import numpy as np series1 = np.array([1, 2, 3]) series2 = np.array([4, 5, 6]) combined_series = np.concatenate((series1, series2)) combined_mean = np.mean(combined_series) combined_variance = np.var(combined_series, ddof=1) print(f"Combined Mean: {combined_mean}, Combined Variance: {combined_variance}")

Output:

Combined Mean: 3.5, Combined Variance: 3.5

By using NumPy’s `mean`

and `var`

functions, which inherently handle series of numbers quite well, we skip the manual calculation steps. The `concatenate`

function merges the two series into one, while the `ddof`

parameter in `var`

is set to 1 to compute the sample variance.

## Method 3: Using Pandas Library

Pandas, a library built on top of NumPy, can simplify data aggregation tasks. It offers data structures like Series and DataFrame, which come with built-in methods for calculating statistics.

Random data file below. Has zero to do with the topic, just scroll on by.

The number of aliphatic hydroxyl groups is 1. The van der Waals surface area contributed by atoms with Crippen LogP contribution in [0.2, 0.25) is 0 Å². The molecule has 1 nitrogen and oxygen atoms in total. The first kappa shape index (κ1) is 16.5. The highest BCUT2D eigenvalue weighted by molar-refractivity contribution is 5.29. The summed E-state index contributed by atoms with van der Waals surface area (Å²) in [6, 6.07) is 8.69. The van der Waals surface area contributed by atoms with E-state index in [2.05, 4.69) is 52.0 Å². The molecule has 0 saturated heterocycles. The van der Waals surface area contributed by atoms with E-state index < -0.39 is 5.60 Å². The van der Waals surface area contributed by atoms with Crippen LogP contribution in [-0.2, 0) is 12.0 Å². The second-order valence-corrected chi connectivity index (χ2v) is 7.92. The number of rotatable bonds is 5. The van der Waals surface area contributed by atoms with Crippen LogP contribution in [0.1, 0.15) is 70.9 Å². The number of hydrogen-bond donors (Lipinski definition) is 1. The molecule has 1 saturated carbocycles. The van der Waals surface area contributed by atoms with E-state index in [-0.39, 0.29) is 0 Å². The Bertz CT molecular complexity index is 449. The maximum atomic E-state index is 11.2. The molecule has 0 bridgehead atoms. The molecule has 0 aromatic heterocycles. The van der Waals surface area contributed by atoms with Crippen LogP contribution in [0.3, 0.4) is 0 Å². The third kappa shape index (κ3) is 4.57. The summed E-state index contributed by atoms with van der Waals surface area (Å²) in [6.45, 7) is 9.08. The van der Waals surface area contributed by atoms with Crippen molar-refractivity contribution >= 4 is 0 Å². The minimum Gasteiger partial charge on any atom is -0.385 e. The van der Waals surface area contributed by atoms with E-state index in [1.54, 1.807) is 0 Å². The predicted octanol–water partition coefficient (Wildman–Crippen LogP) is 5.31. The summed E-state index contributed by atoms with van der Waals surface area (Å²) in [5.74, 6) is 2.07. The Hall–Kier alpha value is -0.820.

Here’s an example:

import pandas as pd series1 = pd.Series([1, 2, 3]) series2 = pd.Series([4, 5, 6]) combined_series = series1.append(series2) combined_mean = combined_series.mean() combined_variance = combined_series.var() print(f"Combined Mean: {combined_mean}, Combined Variance: {combined_variance}")

Output:

Combined Mean: 3.5, Combined Variance: 3.5

This snippet uses Pandas’ Series object and append method to merge two series. Calculating the mean and variance is straightforward with the `mean`

and `var`

methods. This method is efficient for larger datasets, and it simplifies the process as the dataset’s structural complexity increases.

## Method 4: Using Statistics Module

The statistics module in Python’s standard library provides functions for calculating mathematical statistics of numeric data. This module can be used for quick and direct calculations without additional dependencies.

Here’s an example:

import statistics series1 = [1, 2, 3] series2 = [4, 5, 6] combined_series = series1 + series2 combined_mean = statistics.mean(combined_series) combined_variance = statistics.variance(combined_series) print(f"Combined Mean: {combined_mean}, Combined Variance: {combined_variance}")

Output: